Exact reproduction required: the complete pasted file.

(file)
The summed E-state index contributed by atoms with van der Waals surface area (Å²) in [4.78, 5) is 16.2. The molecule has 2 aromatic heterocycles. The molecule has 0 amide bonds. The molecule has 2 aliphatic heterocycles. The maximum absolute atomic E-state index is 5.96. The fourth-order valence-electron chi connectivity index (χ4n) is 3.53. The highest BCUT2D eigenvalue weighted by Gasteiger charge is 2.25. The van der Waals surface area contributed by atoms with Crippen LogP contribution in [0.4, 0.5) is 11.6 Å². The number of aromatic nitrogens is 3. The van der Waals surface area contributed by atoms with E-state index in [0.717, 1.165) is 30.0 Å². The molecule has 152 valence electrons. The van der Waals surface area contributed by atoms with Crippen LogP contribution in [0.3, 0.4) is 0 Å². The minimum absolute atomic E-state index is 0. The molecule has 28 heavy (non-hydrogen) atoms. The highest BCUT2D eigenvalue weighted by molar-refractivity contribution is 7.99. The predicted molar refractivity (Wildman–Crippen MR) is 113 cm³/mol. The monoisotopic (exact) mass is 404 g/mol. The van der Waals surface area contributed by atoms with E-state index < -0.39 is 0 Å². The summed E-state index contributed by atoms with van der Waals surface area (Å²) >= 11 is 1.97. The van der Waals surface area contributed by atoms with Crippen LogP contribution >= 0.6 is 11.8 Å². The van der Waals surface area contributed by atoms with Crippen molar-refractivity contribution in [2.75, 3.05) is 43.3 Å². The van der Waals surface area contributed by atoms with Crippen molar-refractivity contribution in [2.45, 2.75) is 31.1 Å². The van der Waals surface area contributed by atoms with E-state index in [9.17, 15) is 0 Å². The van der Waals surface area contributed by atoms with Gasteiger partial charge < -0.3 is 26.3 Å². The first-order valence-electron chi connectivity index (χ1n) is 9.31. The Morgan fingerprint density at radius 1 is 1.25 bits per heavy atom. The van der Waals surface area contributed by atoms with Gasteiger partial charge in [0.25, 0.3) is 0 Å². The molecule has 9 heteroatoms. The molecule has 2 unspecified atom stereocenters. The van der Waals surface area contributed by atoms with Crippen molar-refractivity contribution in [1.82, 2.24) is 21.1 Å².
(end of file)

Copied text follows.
The summed E-state index contributed by atoms with van der Waals surface area (Å²) in [4.78, 5) is 16.2. The molecule has 2 aromatic heterocycles. The molecule has 0 amide bonds. The molecule has 2 aliphatic heterocycles. The maximum absolute atomic E-state index is 5.96. The fourth-order valence-electron chi connectivity index (χ4n) is 3.53. The highest BCUT2D eigenvalue weighted by Gasteiger charge is 2.25. The van der Waals surface area contributed by atoms with Crippen LogP contribution in [0.4, 0.5) is 11.6 Å². The number of aromatic nitrogens is 3. The van der Waals surface area contributed by atoms with E-state index in [0.717, 1.165) is 30.0 Å². The molecule has 152 valence electrons. The van der Waals surface area contributed by atoms with Crippen LogP contribution in [0.3, 0.4) is 0 Å². The minimum absolute atomic E-state index is 0. The molecule has 28 heavy (non-hydrogen) atoms. The highest BCUT2D eigenvalue weighted by molar-refractivity contribution is 7.99. The predicted molar refractivity (Wildman–Crippen MR) is 113 cm³/mol. The monoisotopic (exact) mass is 404 g/mol. The van der Waals surface area contributed by atoms with E-state index < -0.39 is 0 Å². The summed E-state index contributed by atoms with van der Waals surface area (Å²) >= 11 is 1.97. The van der Waals surface area contributed by atoms with Crippen LogP contribution >= 0.6 is 11.8 Å². The van der Waals surface area contributed by atoms with Crippen molar-refractivity contribution in [2.75, 3.05) is 43.3 Å². The van der Waals surface area contributed by atoms with Crippen molar-refractivity contribution in [2.45, 2.75) is 31.1 Å². The van der Waals surface area contributed by atoms with E-state index in [9.17, 15) is 0 Å². The van der Waals surface area contributed by atoms with Gasteiger partial charge < -0.3 is 26.3 Å². The first-order valence-electron chi connectivity index (χ1n) is 9.31. The Morgan fingerprint density at radius 1 is 1.25 bits per heavy atom. The van der Waals surface area contributed by atoms with Gasteiger partial charge in [0.25, 0.3) is 0 Å². The molecule has 9 heteroatoms. The molecule has 2 unspecified atom stereocenters. The van der Waals surface area contributed by atoms with Crippen molar-refractivity contribution in [1.82, 2.24) is 21.1 Å².